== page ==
How to Order Martinis


Whether it’s a night out with the girls or a date with a lover, ordering the perfect drink is essential. Many people find the thought of ordering a martini rather daunting. With so many variations of the drink, it really can get confusing! Here’s a guide on how you can walk into a bar, and know how to order a martini.

Ordering Martinis – Tips on How to Do This

Martinis can be, if chosen wisely, your ideal drink. It’s smooth and rich, with a lot of alcohol. Now, don’t get confused when you see “x martini” written somewhere. Those aren’t the ones you want to reach for as they usually include appletinis, espresso martinis, etc. These drinks are only served in a cocktail glass, a conical glass that is usually associated with the martini. Manhattans, Rob Roys, El Presidentes, Cosmopolitians, Grasshoppers are also served in these wide rimmed glasses. They can be served in the old school coupe, Nick and Nora, and even an old-fashioned glass due to the wide perimeter of the glass. This prevents the smell of alcohol from overpowering your nose. Martinis are cocktails, blended into a rich mixture of 2 parts spirit (gin or vodka generally), 1 part fortified wine (white or dry vermouth generally), and water. To give it that extra punch, lemon, olives or even onions can be used as garnishes.


Customize to your heart’s content. If gin isn’t up your alley, reach for a vodka blend. Gin and vodka, although make up the foundation of the drink, can make the cocktail vary in flavor. Vodka is a well filtered, distilled spirit. The high quality kind, usually lacks in flavor altogether, making the choice of vermouth more distinct on your palate. Gin on the other hand, is less filtered, so it balances the levels of spirit and vermouth, almost perfectly.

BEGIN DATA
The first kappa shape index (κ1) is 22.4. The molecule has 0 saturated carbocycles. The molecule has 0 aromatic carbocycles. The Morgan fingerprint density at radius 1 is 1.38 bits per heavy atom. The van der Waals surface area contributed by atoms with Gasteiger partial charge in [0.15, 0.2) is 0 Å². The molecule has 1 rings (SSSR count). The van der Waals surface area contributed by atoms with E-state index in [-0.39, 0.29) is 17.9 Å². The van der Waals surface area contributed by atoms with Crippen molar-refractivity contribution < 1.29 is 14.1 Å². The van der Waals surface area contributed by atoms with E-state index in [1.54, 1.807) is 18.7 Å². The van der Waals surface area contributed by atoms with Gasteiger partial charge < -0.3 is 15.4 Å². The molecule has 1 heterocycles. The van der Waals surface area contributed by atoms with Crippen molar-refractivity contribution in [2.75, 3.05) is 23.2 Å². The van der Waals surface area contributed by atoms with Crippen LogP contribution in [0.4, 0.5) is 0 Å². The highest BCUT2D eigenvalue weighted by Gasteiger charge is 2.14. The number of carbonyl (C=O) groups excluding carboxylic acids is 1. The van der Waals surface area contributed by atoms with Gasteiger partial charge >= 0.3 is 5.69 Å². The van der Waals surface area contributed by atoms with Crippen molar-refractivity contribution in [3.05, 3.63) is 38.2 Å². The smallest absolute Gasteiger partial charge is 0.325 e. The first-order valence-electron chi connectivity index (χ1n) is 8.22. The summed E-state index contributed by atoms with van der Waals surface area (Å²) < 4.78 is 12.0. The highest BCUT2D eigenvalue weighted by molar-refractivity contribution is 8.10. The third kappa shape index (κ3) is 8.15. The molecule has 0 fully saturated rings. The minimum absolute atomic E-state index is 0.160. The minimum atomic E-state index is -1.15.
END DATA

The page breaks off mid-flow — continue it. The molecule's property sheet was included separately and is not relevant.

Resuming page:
Now when it comes to making the choice of whether to shake or stir your drink, here’s how you go about that. Generally it’s better to shake vodka and stir gin. It’s recommended to not shake gin, since you’ll just be making it oily and ordering yourself a drink that tastes of peroxide.

Wet or dry? That can be a confusing concept to someone who’s not used to ordering martinis. It’s simple, wet equals less alcohol, more vermouth. Dry equals more alcohol, less vermouth. You might come across “very-dry martini”, and that means you’ve got yourself a smidge of vermouth. Usually the rim is chilled and rubbed with vermouth, if you’re going dry that is. Before you get confused, there are several more names for martinis. “On the rocks” means a lot of ice! Straight up is similar except the drink is first stirred or shaken with ice. A dirty martini adds green olive brine to the concoction. A burnt martini lets scotch lovers indulge, as the drop of scotch floats on top for a powerful taste. All in all, these are just the basics of ordering a martini. Now you know what needs to be stirred, and what needs the good ol’ shakin. Don’t forget to order the garnishes, they really do complete the drink.